George A Bowers Sr.: Fathers are vitally important

George Bowers Sr.

Tomorrow is Father’s Day and a special time to remember and honor those men who have filled and are filling this vitally important role. While many claim that fathers are unnecessary except for reproduction, God’s word and modern research both indicate far differently.

What do 71 percent of all high school dropouts, 63 percent of all teen suicides, 80  percent of all rapists, and 85 percent of all youth prisoners have in common? Fatherless home backgrounds. In addition, girls who lose their dad out of their homes by age 6 are five times more likely to become sexually active by age 17, thereby increasing their odds of getting an STD as well as an abortion.

Putting it differently, children from fatherless homes are five times more likely to commit suicide, nine times more likely to drop out of school, 14 times more likely to commit rape, and 20 times more likely to end up in prison than those who grow up with a dad present. In addition, they are 10 times more likely to abuse drugs, 20 times more likely to have behavioral disorders and 32 times more likely to run away from home. According to the U.S. Department of Health and Human Services, “Fatherless children are at a dramatically greater risk of drug and alcohol abuse, mental illness, suicide, poor educational performance, teen pregnancy, and criminality.” Even childhood obesity has strong connections to fatherlessness.

You would think that any factor that contributed to all of these negative social statistics would be a top priority for politicians, courts, social services, and churches. Unfortunately, we seem to be ignoring what the numbers tell us as we continue to consider fathers to be optional. Thus we fulfill the definition of insanity by doing the same thing over and over while expecting different results.

Failing to address fatherlessness is failing to consider the cause of a disease and only treating its symptoms. The inescapable truth is that dads are critically important to their children and to society. God made fathers for many reasons, not just to enable conception and pay the bills, and he saw to it that even Jesus had an earthly dad in the form of Joseph.

We need to reframe not only the social expectations, but also the laws that are removing fathers from American homes. Illegitimate birth and no fault divorce both fuel the epidemic of fatherlessness and need to be addressed immediately. Too often dads are castrated by the courts and relegated to the sidelines of their children’s lives while those same kids suffer the consequences and grow up to create social and economic problems for themselves and others. In other instances, too many men have been simply irresponsible and have abdicated their God-given privilege and obligation of raising their sons and daughters.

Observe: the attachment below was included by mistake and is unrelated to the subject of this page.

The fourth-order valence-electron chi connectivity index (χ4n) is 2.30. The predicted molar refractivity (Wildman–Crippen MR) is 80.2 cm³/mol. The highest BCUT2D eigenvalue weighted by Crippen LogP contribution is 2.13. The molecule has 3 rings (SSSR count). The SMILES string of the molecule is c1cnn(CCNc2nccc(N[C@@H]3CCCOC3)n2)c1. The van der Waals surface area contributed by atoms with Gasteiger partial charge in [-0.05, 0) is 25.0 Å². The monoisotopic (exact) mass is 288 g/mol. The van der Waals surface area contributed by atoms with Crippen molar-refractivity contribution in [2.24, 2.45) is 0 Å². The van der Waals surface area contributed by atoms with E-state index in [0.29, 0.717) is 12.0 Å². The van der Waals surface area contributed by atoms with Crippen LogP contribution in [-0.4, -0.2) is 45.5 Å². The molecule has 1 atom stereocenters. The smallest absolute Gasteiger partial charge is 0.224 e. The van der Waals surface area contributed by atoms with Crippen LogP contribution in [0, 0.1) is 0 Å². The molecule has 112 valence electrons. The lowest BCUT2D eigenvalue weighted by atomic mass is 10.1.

A few years back “60 Minutes” did a segment on teenage murderers. But the killers were not human. They were young male elephants who were relocated with their mothers away from any adult male influence. In their new home, they began to harass and kill other animals, including endangered white rhinos. After the rangers brought in older bull elephants, the younger ones fell into line and no further murders were observed. The fathers confronted and restrained the younger males.

We can fault our school systems for the failures of our children, but a 17th century proverb puts the blame where it belongs, “One father is worth more than a hundred schoolmasters.” No teacher will ever take the place of a dad. What happens in our homes is infinitely more important than what happens in our schools.

God made fathers for many reasons and it’s high time we recognize their value in our homes and society and do all we possibly can to keep children and fathers and mothers all together in the way God intended. This Father’s Day, let’s honor our own fathers and all those men who bravely fill that role, and may those of us who are fathers seek to be the best godly men we can be.

Blessings, George

George Bowers Sr. is the pastor of Antioch Church of the Brethren in Woodstock and the author of four books, including his latest book of poetry, “Wit and Wisdom of the Woods.” He can be reached at gabowers@shentel.net.